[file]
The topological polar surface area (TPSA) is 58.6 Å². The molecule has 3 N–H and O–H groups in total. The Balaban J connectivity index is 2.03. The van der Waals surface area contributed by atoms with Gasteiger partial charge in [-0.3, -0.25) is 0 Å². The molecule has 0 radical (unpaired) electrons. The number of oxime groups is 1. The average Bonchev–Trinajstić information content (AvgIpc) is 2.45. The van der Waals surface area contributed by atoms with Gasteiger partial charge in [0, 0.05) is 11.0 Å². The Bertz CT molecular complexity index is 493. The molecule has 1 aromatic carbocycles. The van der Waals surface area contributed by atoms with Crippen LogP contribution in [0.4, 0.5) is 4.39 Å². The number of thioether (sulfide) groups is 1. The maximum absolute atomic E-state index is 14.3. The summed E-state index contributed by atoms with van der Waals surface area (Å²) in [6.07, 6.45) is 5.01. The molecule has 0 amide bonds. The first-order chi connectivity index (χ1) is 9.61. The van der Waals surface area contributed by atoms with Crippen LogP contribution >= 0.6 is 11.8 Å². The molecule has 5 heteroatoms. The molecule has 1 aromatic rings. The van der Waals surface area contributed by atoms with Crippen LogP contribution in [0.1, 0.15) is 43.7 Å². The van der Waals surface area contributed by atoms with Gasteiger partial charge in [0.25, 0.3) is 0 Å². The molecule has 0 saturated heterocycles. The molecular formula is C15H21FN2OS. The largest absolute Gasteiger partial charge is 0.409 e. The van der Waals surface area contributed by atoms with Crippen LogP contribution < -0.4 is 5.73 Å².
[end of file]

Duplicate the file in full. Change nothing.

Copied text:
The topological polar surface area (TPSA) is 58.6 Å². The molecule has 3 N–H and O–H groups in total. The Balaban J connectivity index is 2.03. The van der Waals surface area contributed by atoms with Gasteiger partial charge in [-0.3, -0.25) is 0 Å². The molecule has 0 radical (unpaired) electrons. The number of oxime groups is 1. The average Bonchev–Trinajstić information content (AvgIpc) is 2.45. The van der Waals surface area contributed by atoms with Gasteiger partial charge in [0, 0.05) is 11.0 Å². The Bertz CT molecular complexity index is 493. The molecule has 1 aromatic carbocycles. The van der Waals surface area contributed by atoms with Crippen LogP contribution in [0.4, 0.5) is 4.39 Å². The number of thioether (sulfide) groups is 1. The maximum absolute atomic E-state index is 14.3. The summed E-state index contributed by atoms with van der Waals surface area (Å²) in [6.07, 6.45) is 5.01. The molecule has 0 amide bonds. The first-order chi connectivity index (χ1) is 9.61. The van der Waals surface area contributed by atoms with Crippen LogP contribution >= 0.6 is 11.8 Å². The molecule has 5 heteroatoms. The molecule has 1 aromatic rings. The van der Waals surface area contributed by atoms with Crippen LogP contribution in [0.1, 0.15) is 43.7 Å². The van der Waals surface area contributed by atoms with Gasteiger partial charge in [0.25, 0.3) is 0 Å². The molecule has 0 saturated heterocycles. The molecular formula is C15H21FN2OS. The largest absolute Gasteiger partial charge is 0.409 e. The van der Waals surface area contributed by atoms with Crippen LogP contribution < -0.4 is 5.73 Å².